Vitamer

Vitamer is one of two or more related chemical substances that fulfill the same specific vitamin function. A vitamer of a particular vitamin is any of a number of chemical compounds, generally having a similar molecular structure, each of which shows vitamin activity in a vitamin-deficient biological system. It is a chemical compound which exhibits vitamin activity

Vitamins are a group of organic compounds used in biochemical pathways. Many are components of coenzymes in particular metabolic reactions. For instance, vitamin A1 has at least six vitamer chemicals that all qualify as “vitamin A”, each with slightly different properties. Vitamins are generally not synthesized by the human body and hence must be acquired through the diet. In such a system, “vitamin A” is termed the “generic descriptor” of the vitamin, which is defined by its biological properties in a vitamin-deficient organism, not by its chemical structure. In the “vitamin A”1 system, four of those found naturally in plant origin foods are chemically carotenoids. However, the all-trans-retinol and retinal forms, which occur in animal-based foods, are several times as effective in humans, per microgram, than are the plant-based forms.

Vitamer is the name given to the different forms of a particular vitamin and is numbered with a subscript style to differentiate them, e.g. vitamin K exists as both K1 and K2 vitamers. The metabolically active vitamer is pyridoxal phosphate, which is involved in many reactions of amino acid metabolism, where the carbonyl group is the reactive moiety, in glycogen phosphorylase, where it is the phosphate group that is important in catalysis, and in the release of hormone receptors from tight nuclear binding, where again it is the carbonyl group that is important. All vitamers, in case of “vitamin A”1 mediate the same biological functions serving as a precursor for retinal, for the visual cycle, or for all-trans-retinoic acid, functioning as a hormone-like substance and a ligand for the nuclear hormone receptors, RARs. In some cases these differences are extreme: for example, the carotenoid forms of vitamin A1 cannot be absorbed by cats or ferrets at all, and therefore do not have vitamin A activity in these species.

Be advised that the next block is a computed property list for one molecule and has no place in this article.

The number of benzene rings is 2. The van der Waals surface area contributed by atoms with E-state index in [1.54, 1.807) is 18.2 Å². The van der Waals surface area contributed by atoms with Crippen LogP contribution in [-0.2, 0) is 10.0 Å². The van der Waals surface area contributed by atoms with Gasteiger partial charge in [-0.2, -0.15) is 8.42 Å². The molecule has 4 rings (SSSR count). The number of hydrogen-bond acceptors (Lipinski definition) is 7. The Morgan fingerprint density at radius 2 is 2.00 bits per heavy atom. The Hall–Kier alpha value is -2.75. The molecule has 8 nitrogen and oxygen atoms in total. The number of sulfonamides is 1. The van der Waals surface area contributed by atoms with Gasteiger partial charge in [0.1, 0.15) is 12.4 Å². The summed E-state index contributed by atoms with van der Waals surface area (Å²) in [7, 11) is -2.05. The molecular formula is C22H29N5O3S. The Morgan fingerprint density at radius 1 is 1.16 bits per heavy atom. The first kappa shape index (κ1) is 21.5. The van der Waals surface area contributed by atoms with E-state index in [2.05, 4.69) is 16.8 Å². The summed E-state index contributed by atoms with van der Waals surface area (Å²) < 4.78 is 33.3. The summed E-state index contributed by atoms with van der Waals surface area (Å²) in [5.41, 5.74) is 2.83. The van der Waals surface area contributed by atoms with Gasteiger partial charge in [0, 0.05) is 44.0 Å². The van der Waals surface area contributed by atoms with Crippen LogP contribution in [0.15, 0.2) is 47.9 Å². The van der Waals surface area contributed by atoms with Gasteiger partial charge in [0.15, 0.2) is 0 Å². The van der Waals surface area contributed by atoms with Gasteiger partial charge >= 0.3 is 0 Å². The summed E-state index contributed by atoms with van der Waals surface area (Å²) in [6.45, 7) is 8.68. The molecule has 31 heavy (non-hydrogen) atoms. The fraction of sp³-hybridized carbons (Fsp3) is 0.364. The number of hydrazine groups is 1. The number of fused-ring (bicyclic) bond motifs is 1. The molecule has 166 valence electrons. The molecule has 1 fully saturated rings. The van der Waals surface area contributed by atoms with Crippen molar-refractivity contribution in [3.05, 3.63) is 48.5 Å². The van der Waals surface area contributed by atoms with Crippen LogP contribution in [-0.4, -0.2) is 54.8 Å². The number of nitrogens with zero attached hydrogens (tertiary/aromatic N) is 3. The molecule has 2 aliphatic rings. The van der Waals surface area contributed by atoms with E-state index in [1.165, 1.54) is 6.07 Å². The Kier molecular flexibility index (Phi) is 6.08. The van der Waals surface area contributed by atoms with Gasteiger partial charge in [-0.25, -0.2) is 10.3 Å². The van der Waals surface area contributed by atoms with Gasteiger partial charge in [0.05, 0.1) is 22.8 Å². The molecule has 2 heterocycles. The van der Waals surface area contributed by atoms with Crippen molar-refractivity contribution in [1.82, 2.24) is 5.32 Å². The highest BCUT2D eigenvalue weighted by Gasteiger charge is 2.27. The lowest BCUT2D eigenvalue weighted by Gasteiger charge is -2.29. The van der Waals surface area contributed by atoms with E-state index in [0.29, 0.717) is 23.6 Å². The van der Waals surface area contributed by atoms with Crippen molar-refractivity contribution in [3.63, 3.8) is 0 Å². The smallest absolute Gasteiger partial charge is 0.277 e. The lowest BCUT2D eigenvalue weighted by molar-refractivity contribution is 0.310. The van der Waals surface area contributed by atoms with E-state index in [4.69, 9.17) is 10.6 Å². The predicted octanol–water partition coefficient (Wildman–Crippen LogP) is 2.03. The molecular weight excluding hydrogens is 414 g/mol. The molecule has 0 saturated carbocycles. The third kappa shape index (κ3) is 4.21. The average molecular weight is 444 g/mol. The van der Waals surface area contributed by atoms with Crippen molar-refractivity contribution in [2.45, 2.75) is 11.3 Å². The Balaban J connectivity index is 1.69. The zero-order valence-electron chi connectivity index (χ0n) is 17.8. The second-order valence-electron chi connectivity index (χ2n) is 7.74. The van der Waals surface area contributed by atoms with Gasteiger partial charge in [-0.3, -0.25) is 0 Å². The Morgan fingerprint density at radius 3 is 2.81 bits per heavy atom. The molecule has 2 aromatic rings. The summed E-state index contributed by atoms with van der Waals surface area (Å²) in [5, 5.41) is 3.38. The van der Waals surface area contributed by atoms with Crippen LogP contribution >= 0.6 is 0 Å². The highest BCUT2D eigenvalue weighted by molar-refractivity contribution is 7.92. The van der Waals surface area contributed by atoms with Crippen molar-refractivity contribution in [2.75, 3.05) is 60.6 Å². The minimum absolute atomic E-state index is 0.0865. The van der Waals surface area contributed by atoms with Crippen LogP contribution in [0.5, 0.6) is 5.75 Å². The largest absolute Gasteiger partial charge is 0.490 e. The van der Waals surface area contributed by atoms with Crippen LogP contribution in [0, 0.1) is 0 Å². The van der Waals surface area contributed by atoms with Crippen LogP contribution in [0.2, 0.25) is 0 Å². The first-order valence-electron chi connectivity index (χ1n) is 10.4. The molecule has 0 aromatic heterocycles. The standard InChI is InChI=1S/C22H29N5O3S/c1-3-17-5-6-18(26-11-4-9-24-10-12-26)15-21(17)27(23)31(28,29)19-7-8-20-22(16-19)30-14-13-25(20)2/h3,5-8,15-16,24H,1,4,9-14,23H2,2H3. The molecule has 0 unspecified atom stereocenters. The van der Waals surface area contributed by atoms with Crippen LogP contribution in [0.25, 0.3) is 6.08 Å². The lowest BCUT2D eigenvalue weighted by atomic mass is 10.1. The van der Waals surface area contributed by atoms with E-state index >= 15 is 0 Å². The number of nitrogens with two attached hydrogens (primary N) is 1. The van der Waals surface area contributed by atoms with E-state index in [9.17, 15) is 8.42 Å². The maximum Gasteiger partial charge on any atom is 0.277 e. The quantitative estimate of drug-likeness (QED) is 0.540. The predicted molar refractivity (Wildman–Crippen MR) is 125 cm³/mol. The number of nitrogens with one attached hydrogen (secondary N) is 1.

Vitamins can be classified into fat-soluble and water-soluble molecules. Typically, the vitamin activity of multiple vitamers is due to the body’s limited ability to convert one vitamer to another, or many vitamers to the same enzymatic cofactor(s), which is active in the body as a form of the vitamin. Not all vitamers possess exactly the same vitamin potency, per mass. The B vitamins were historically grouped together as the vitamin B complex. This is due to differences in absorption and interconversion of the various vitamers of a vitamin. Often for the same reason, the toxicity of vitamers varies by molecule, as is the case with vitamin E. However their chemical structures are unrelated.